Genevan Consistory

The Genevan Consistory (French: Consistoire de Genève) is a council of the Protestant Church of Geneva similar to a synod in other Reformed churches.[1] The Consistory was organized by John Calvin upon his return to Geneva in 1541 in order to integrate civic life and the church.[2]

Calvin refuses communion to the libertines


The Consistory was first organized in November 1541 as part of the implementation of John Calvin's Ecclesiastical Ordinances, after Calvin's return to Geneva from Strasbourg in 1541.[3] It initially consisted of the city's pastors and twelve lay elders who were selected from among the city's councils.[4] The Consistory was to meet every Thursday and exercise church discipline by summoning and formally rebuking Genevans who had refused to repent when confronted by elders and pastors in private with issues of sin. These sins included adultery, illicit marriages, cursing, unauthorized luxury, dis-respectfulness in church, bearing traces to Roman Catholicism, blasphemy, or gambling, among others.[5] If they remained obstinate, they were suspended from the Lord's Supper temporarily.[6] The Genevan consistory, as well as that of Neuchâtel, struggled to maintain ecclesiastical independence unlike other Swiss consistories which were dominated by secular authorities.[1] Calvin was emphatic that the church must retain the power of excommunication, a position known within Reformed churches as the "disciplinarist" view which was first articulated by Johannes Oecolampadius and Martin Bucer, whom Calvin learned from while banished from Geneva in Strasbourg.[4] This was a consistent application of the two kingdoms doctrine, which is often associated with Martin Luther and Philip Melanchthon, but political realities prevented it from having much effect in the Lutheran territories.[7] The opposing view in the Reformed churches is the "magistrical" model, advocated by Reformed leaders such as Wolfgang Musculus, Heinrich Bullinger, and Peter Martyr Vermigli, which is that secular authorities are responsible for the care of religion and should retain jurisdiction over ministers and the power to excommunicate.[4]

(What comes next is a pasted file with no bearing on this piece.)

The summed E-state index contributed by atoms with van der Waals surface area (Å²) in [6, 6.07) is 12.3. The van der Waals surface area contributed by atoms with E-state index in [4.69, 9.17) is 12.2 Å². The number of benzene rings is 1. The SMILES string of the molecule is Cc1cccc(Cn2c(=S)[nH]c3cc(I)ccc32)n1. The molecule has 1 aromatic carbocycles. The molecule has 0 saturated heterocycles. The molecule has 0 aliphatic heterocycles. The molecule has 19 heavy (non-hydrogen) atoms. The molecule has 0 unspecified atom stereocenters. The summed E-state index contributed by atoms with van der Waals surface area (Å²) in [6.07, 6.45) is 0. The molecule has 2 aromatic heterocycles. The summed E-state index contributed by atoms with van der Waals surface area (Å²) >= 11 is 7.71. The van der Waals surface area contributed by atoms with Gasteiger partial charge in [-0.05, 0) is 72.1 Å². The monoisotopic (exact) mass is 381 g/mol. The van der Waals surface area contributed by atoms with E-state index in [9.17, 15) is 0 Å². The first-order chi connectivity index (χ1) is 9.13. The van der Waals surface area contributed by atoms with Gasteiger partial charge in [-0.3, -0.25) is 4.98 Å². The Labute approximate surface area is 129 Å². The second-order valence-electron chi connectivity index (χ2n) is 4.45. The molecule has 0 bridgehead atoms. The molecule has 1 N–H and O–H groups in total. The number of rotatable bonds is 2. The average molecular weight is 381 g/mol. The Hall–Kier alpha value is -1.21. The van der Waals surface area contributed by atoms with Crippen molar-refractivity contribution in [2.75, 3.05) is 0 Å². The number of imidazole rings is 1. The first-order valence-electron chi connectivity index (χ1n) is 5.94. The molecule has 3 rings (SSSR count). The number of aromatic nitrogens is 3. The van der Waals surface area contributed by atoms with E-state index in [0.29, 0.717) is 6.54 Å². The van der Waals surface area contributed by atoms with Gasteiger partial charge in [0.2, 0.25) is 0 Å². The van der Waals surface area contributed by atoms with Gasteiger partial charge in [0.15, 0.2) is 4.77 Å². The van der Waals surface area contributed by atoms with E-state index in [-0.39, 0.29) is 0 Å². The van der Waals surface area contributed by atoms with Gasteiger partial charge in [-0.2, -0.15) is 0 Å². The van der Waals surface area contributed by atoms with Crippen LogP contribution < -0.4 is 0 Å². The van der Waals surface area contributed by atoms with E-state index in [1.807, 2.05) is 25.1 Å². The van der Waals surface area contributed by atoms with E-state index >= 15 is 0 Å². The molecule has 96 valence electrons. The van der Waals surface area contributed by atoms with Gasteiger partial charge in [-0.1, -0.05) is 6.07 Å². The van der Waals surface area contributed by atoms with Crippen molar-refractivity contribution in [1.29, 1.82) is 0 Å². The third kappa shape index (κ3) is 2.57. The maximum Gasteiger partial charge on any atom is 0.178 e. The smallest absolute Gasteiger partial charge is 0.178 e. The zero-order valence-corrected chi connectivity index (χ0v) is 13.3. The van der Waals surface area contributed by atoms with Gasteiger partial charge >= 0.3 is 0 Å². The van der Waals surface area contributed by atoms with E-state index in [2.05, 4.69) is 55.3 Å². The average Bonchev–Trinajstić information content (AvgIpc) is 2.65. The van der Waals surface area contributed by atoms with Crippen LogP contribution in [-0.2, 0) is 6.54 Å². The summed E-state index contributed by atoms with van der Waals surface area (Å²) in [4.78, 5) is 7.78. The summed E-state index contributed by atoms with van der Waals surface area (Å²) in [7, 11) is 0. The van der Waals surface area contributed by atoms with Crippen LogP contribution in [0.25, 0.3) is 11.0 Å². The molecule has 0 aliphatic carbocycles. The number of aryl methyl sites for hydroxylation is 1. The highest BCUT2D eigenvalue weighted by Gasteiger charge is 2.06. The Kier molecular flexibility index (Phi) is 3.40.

In 1543, the Council of 60, a legislative body of the Republic of Geneva, ruled that the Consistory did not have the power to excommunicate, and that their only power was admonishment, but the Consistory continued to excommunicate about a dozen people per year. The Council ignored the Consistory's defiance until the ministers began to implement controversial reforms such as closing taverns, excommunicating prominent citizens for various sins, and assigning biblical names at baptism to children whose parents wished to name them with Saints' names.[8] In 1553, the Council of 200, the upper legislature of Geneva, ruled that the Consistory did not have the right of excommunication. The issue was resolved in 1555 when Calvin's supporters gained control of the Council of 60.[9] Calvin's opponents, the Perrinists, rioted in response and attempted to seize power, but the rebellion was quickly crushed. Many Perrinists were imprisoned, hanged, or fled, resulting in complete freedom for the Consistory to excommunicate.[10]